2008 Lisbon Agenda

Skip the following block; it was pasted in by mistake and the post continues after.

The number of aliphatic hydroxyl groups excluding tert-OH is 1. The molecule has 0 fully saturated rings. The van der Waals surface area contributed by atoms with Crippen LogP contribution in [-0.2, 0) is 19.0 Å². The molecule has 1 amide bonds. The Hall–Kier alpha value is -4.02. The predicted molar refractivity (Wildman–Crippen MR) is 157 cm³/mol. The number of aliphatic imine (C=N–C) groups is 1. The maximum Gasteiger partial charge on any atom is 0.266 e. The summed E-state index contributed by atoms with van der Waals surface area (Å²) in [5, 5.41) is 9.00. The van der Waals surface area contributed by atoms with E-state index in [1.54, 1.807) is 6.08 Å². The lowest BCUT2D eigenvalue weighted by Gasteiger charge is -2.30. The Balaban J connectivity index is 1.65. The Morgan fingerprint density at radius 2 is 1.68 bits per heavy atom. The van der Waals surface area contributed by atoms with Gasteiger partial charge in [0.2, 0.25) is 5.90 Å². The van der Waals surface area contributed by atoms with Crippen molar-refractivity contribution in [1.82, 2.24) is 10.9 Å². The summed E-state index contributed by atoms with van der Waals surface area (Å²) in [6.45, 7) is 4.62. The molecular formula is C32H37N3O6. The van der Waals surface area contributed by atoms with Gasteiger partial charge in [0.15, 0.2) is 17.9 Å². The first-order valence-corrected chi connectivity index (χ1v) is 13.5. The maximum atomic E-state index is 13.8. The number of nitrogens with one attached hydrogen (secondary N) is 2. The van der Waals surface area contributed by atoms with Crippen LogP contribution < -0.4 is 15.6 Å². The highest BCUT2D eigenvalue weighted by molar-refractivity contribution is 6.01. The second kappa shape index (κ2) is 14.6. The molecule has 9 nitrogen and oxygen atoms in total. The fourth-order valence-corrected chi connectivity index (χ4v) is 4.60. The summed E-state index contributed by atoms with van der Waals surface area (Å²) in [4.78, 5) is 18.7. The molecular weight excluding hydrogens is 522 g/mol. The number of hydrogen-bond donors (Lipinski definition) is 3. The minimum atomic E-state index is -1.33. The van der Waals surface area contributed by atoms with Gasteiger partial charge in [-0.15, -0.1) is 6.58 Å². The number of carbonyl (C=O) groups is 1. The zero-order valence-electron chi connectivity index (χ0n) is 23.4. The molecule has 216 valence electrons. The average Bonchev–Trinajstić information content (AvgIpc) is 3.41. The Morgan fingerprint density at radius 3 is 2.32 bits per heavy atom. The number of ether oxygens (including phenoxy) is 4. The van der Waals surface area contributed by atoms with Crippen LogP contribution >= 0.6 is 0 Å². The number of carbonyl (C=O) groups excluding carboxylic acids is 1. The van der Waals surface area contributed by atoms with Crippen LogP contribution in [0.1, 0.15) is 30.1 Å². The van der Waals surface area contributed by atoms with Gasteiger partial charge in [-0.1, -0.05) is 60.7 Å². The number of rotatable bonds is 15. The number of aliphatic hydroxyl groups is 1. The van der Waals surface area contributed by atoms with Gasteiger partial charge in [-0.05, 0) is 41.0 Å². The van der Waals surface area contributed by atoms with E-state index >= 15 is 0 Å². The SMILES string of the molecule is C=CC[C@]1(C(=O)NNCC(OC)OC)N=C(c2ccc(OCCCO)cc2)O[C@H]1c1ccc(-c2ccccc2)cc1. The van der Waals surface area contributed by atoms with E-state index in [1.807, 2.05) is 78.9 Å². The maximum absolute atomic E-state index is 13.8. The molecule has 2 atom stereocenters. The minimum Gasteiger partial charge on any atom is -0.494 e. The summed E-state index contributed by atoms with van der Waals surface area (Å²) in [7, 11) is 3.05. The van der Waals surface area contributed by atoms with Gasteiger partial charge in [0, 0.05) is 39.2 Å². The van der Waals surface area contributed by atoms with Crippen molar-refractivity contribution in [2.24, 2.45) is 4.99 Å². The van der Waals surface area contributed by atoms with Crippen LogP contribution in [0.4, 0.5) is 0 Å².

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<ul><li> 1. Politics in the Age of Global Competitiveness The European Union andthe Lisbon Agenda</li></ul><p> 2. EU: Key dates Bulgarian and Romania bring membership to 27 countries 2007 Ten more countries join the Union 2004 TheEurois introduced as a common currency (but not for UK) 2002 TheLisbon Agendasets the goal of global competitiveness 2000 Single market completed, Treaty of Maastricht establishes theEuropean Union 1993 Single European Act 1986 First direct elections to theEuropean Parliament 1979 The Community expands to nine members (including UK) and develops its common policies 1973 The Treaty of Romeestablishes the common market 1957 The European coal and Steel Community is established by the six founding members 1951 3. EU Members Bulgaria, Romania 2007 Cyprus, Czech Republic, Estonia, Hungary, Latvia, Lithuania, Malta, Poland, Slovakia, Slovenia 2004 Austria, Finland, Sweden 1995 Portugal, Spain 1986 Greece 1981 Denmark, Ireland, United Kingdom 1973 Belgium, France, Germany, Italy, Luxembourg, Netherlands 1952 4. The Single European Act 1986 </p> <ul><li>Set the framework for the move to the Single Market </li></ul><ul><li>Extended Qualified Majority Voting (QMV) to measures required for single market except for </li></ul><ul><li><ul><li>taxation </li></ul></li></ul><ul><li><ul><li>free movement of persons </li></ul></li></ul><ul><li><ul><li>rights and interests of employed persons </li></ul></li></ul><ul><li>Led to establishment of Single Market in 1993 </li></ul><p> 5. The European Commission </p> <ul><li>Executive branch of the EU </li></ul><ul><li>Its job is to uphold the interests of the EU as a whole </li></ul><ul><li><ul><li>represents EU externally </li></ul></li></ul><ul><li><ul><li>reforms EU internally </li></ul></li></ul><ul><li>Initiates policy and ensures implementation </li></ul><ul><li>Current focus on competitiveness</li></ul><p> 6. The Lisbon Agenda </p> <ul><li>Launched March 2000 to make the EU the most dynamic and competitive knowledge-driven economy in the world by 2010 </li></ul><ul><li>In crisis, relaunched February 2005 by Barroso Commission </li></ul><ul><li> The European Union cannot boost productivity and employment if Member States do not do their part</li></ul><p> 7. The Evidence</p> <ul><li>2004average growthof the Euro area 2.2%; US 4.3%, Japan 4.4%, India 6.4% and China 9%.</li></ul><ul><li>Since 1996EU productivity levelsbehind the US every year. Labour productivity growth half US levels.</li></ul><ul><li>Europe not investing enough : investment up by only 1.7% per year against 5.4% per year in the USA.</li></ul><ul><li>We are not spending enough on R&amp;D : the EU has only 25% the patents per head found in the USA.</li></ul><ul><li>In the USA 32% haveuniversity or similar degree , in Europe only 19%. USA invests twice as much per student. </li></ul><p> 8. Commission President </p> <ul><li>Jos Manuel Barroso </li></ul><ul><li>Elected President 2005 </li></ul><ul><li>Member of Portugals Social Democratic Party </li></ul><ul><li>As Prime Minister 2002 he introduced a far reaching programme of financial and structural reforms in Portugal </li></ul><p> 9. (Ex-)Commissioner for External Trade </p> <ul><li>Peter Mandelson </li></ul><ul><li>Blair ally in New Labour </li></ul><ul><li>While Secretary of State produced New Labour Competitiveness White PaperBuilding the Knowledge-Driven Economy </li></ul><ul><li>Article in International Herald Tribune 22 Nov 2007 on trade and competitiveness (on WebCT) </li></ul><p> 10. Global Europe: Competing in the World </p> <ul><li>EU Trade Strategy launched Oct 2006 </li></ul><ul><li> A framework for putting trade policy at the service of EU competitiveness </li></ul><ul><li>A strategy for opening new markets abroad for EU companies to trade </li></ul><ul><li>And ensuring that European countries are able to trade fairly in those markets </li></ul><ul><li> Europe cannot argue for openness from others while sheltering behind barriers of our own </li></ul><p> 11. Commissioner for Education, Training, Culture and youth </p> <ul><li>Report on progress in education and training published October 2007 </li></ul><ul><li> T op-quality education and training is vital if Europe is to develop as a knowledge society and compete effectively in the globalising world economy. Regrettably, this report shows that the Member States need to redouble their efforts to make the EU's education and training meet the challenges of the 21 stcentury. </li></ul><p>Jan Figel 12. The Evidence </p> <ul><li>The EU has succeeded in meeting the target for mathematics, science, and technology graduates:over 1 million students should graduate in mathematics, science and technology in 2010, compared to the present (2005) level of 860,000. Best countries: Ireland, France, and Lithuania. </li></ul><ul><li>There are still too many early school leavers:In 2006, about six million young people (18-24 years old) left education prematurely in the EU. This needs to drop by two million. Best countries: the Czech Republic (5.5%), Poland (5.6%) and Slovakia (6.4%). </li></ul><ul><li>More graduates from upper secondary school are needed:In order to achieve the EU benchmark (85% secondary school completion) an additional 2 million young people would need to finish. Best countries Czech Republic, Poland and Slovakia. </li></ul><ul><li>There is insufficient participation in lifelong learning activities by adults:An additional 8 million adults need to participate. Best countries Sweden, Denmark and the UK. </li></ul><ul><li>Improvements are needed in literacy levels of fifteen year-olds:About one in every five 15-year-old pupils in the EU is presently a poor reader. To reach the benchmark would need a further 200 000 pupils to improve their standard of reading. Best countries: Finland (5.7%), Ireland (11%) and the Netherlands (11.5%). </li></ul><p> 13. The Relaunch </p> <ul><li>March 2005 Spring European Council A New Start for the Lisbon Agenda </li></ul><ul><li>October 2005: National Reform Programmes from Member States </li></ul><ul><li>March 2006 Spring Council </li></ul><ul><li>Led to the adoption of three-year national reform programmes </li></ul><p> 14. European Commission, 3 Oct </p> <ul><li> The relaunch of the Lisbon Strategy in Spring 2005 put Europe back on track to face up to competition as the touchstone for creating growth and jobs in the modern global economy</li></ul><ul><li> The European Interest: Succeeding in the Age of Globalisation </li></ul><p> 15. Current policy orientations </p> <ul><li>Agreed at Spring Council 2006 </li></ul><ul><li><ul><li>More R&amp;D and Innovation </li></ul></li></ul><ul><li><ul><li>A more dynamic business environment </li></ul></li></ul><ul><li><ul><li>Greater employability and investment in people </li></ul></li></ul><ul><li><ul><li>Energy and climate change </li></ul></li></ul><p> 16. Topic 1: European Employment Strategy </p> <ul><li>New guidelines agreed 2005 as part of relaunch of Lisbon Agenda </li></ul><ul><li>The guidelines shall be taken into account in the employment policies of the Member States, which shall be reported upon in the national reform programmes (Council Decision of 12 July 2005, Article 2).</li></ul><p> 17. Objectives of guidelines </p> <ul><li> The objectives of full employment, job quality, labour productivity and social cohesion must be reflected in clear priorities: to attract and retain more people in employment, increase labour supply and modernise social protection systems; to improve adaptability of workers and enterprises; and to increase investment in human capital through better education and skills </li></ul><p> 18. Guideline 17 </p> <ul><li>Implement employment policies aiming at achieving full employment, improving quality and productivity at work, and strengthening social and territorial cohesion. </li></ul><ul><li>Policies should contribute to achieving an average employment rate for the European Union (EU) of 70 % overall, of at least 60 % for women and of 50 % for older workers (55 to 64) by 2010, and to reduce unemployment and inactivity. </li></ul><p> 19. Guideline 19 </p> <ul><li>Ensure inclusive labour markets, enhance work attractiveness, and make work pay for job-seekers, including disadvantaged people, and the inactive through: </li></ul><ul><li>job search assistance, guidance and training </li></ul><ul><li>continual review of the incentives and disincentives resulting from the tax and benefit systems, including themanagement and conditionality of benefits and a significant reduction of high marginal effective tax rates. </li></ul><p> 20. Guideline 20 </p> <ul><li>Improve matching of labour market needs through: </li></ul><ul><li>removing obstacles to mobility for workers across Europe </li></ul><ul><li>better anticipation of skill needs, labour market shortages and bottlenecks </li></ul><ul><li>appropriate management of economic migration </li></ul><p> 21. Topic 2: Free movement of persons in EU </p> <ul><li>Fundamental freedom guaranteed by Community law.</li></ul><ul><li>EU nationals have the right to move to another EU Member State to take up employment and to establish themselves with their family members.</li></ul><ul><li>EU Member States may not discriminate against migrant workers and their families on the basis of their nationality.</li></ul><ul><li>EU migrant workers and their families are entitled to equal treatment not only in employment related matters, but also as regards public housing, tax advantages and social advantages.</li></ul><ul><li>Removing barriers to mobility between and within Member States is central to the Renewed Lisbon Agenda. </li></ul><p> 22. Transitional period 2004-2011 </p> <ul><li>Old 15 EU states may limit access to labour market for seven-year period to 30 April 2011 </li></ul><ul><li>Ireland, Sweden and UK chosenotto do so </li></ul><ul><li>UK introduced a Worker Registration Scheme </li></ul><ul><li>2006 Spidla Report reviews results </li></ul><p> 23. Spidla Report: conclusion </p> <ul><li>Whatever decision is taken by Member States at this stage, they need to prepare to open their labour markets in order to fulfil their obligations under the treaties. The aim of the transitional measures is to allow them to prepare themselves to achieve this ultimate and irrevocable goal as soon as possible. In this respect, the Commission welcomes the positive experiences of the Member States that have reaped major benefits from successfully opening their labour markets fully to EU8 nationals already during the first phase of the transitional arrangements (p. 15). </li></ul><p> 24. Current policies </p> <ul><li>Employability and investment in people </li></ul><ul><li><ul><li>Skilled and unskilled workers </li></ul></li></ul><ul><li><ul><li> Flexicurity </li></ul></li></ul><ul><li><ul><li> Active inclusion </li></ul></li></ul><ul><li><ul><li>National programmes </li></ul></li></ul><p> 25. Skilled and unskilled workers </p> <ul><li> Both globalisation and technological change risk increased inequality, opening up the gap between the skilled and the unskilled. The best solution is to help each individual to adapt, by improving the quality and availability of education and training for all ages. As recent studies have underlined, this is not only a matter of increasing investment: the key to increased performance lies in modernising education and training policies. One in six young people leave school with no qualifications without targeted support, they could be excluded from the knowledge economy, and vulnerable to the changes sparked by globalisation </li></ul><ul><li>European Commission, 3 October 2007 </li></ul><p> 26. Flexicurity </p> <ul><li> There is a growing interest in "flexicurity." This can help people to manage employment transitions more successfully in times of accelerating economic change. By upgrading their skills, and protecting people rather than particular jobs, it helps people to move into better paid, more satisfying jobs, or even start their own businesses </li></ul><ul><li>Ibid. </li></ul><p> 27. Active inclusion </p> <ul><li> More attention will also be given to active inclusion and equal opportunities. Adequate social protection should be promoted and the fight against poverty reinforced </li></ul><ul><li>Ibid. </li></ul><p> 28. National Programmes </p> <ul><li> The Commission has proposed common principles for consideration at the December European Council. These would offer Member States a basis to draw on as they work with the national social partners to adapt flexicurity to national circumstances and mainstream this approach into their National Reform Programmes </li></ul><ul><li>Ibid. </li></ul><p> 29. The UK goal (2006 Programme) </p> <ul><li>The future challenge for the Government is to reach its own aspiration of an 80 per cent employment rate. To achieve this, a further 2.5 million people would need to be helped into work. This might include for example</li></ul><ul><li><ul><li>an extra 1 million Incapacity Benefit recipients in work,</li></ul></li></ul><ul><li><ul><li>a further 300,000 lone parents</li></ul></li></ul><ul><li><ul><li>and 1 million older people.</li></ul></li></ul><ul><li>This requires a welfare reform agenda focused on improving peoples employability and therefore their lives whatever their circumstances. </li></ul><p> 30. UK Response: New Deal </p> <ul><li>The New Deal programmes, delivering tailored intensive support through Jobcentre Plus, are an integral part of the UKs active labour market policies. Since its launch in 1998, over 3.6 billion has been invested in New Dealprogrammes. This has helped nearly 1.4 million people into work, including 560,000 young people and 220,000 unemployed adults. </li></ul><ul><li>The New Deal has contributed to a fall in long-term unemployment of over three quarters since 1997, providing strong social, economic and fiscal benefits. The New Deal has been particularly successful in tackling long-term and youth unemployment. </li></ul><p> 31. The UKs weak point </p> <ul><li>The policy areas in the UK National Reform Programme where challenges remain which need to be tackled with the highest priority are: improving basic and intermediate skills compared with other economies; and taking further measures to tackle disadvantage and exclusion in the labour market.</li></ul><ul><li>Against this background, it is recommended that the UK increase basic and intermediate skills, which is addressed by the recent Leitch review of skills, in order to raise productivity, and further improve employment prospects for the most disadvantaged. </li></ul><ul><li>Lisbon Strategy for Jobs and Growth, UK National Reform Programme: Report on Progress, September 2007, p. 27 </li></ul><p> 32. Examples of stories for the essay </p> <ul><li>The following slides provide some brief examples of stories of the kind you might use for the essay. There will be more in the next couple of weeks. You can use a maximum of two of these - you must find at least two of your own. </li></ul><p> 33. Backlash over Browns plans for jobless grows (Guardian, 1 Dec) </p> <ul><li> Gordon Brown is facing a growing backlash against Labour's welfare reforms, which will give private companies a greater role in moving the unemployed back to work, as some of Britain's biggest unions join anti-poverty campaigners in a new national campaign against the plans. </li></ul><p> 34. 10% of students fail to master maths (Independent, 19 Nov) </p> <ul><li> More than 30,000 children are finishing primary school every year with the mathematical ability of a seven-year-old, a report says today. The 11-year-olds are four years behind in maths skills when they arrive at secondary school, despite 2.3bn a year being spent teaching the subject. </li></ul><p> 35. EU threatens drugmakers with anti-trust action (Guardian, 1 Dec) </p> <ul><li> Neelie Kroes, Europe's most senior competition official, has attacked drug firms for using the courts to delay or block the development of cheaper generic versions of their medicines, pushing up bills for taxpayers. The competition commissioner said the preliminary results of a year-long investigation into the industry exposed widespread competitive failures. </li></ul><p> 36. Peter Mandelson: The Global Economy: why integration works </p> <ul><li>http://www.berr.gov.uk/aboutus/ministerialteam/Speeches/page48717.html </li></ul><ul><li>Speech delivered in Higher School of Economics, Moscow, 23 October 2008 </li></ul><ul><li> People see competition get tougher in the global economy, their jobs and industries reinvented through new technologies and the planet threatened, as consumption soars and our climate rises. These are the challenges of globalisation that involve enormous turmoil in peoples lives, but these are changes that we need to respond to. The answer to these challenges is not to question our interdependence, but to strengthen it, regulate it where necessary, and help our people get the skills and knowledge they need to succeed in this new economic reality. </li></ul>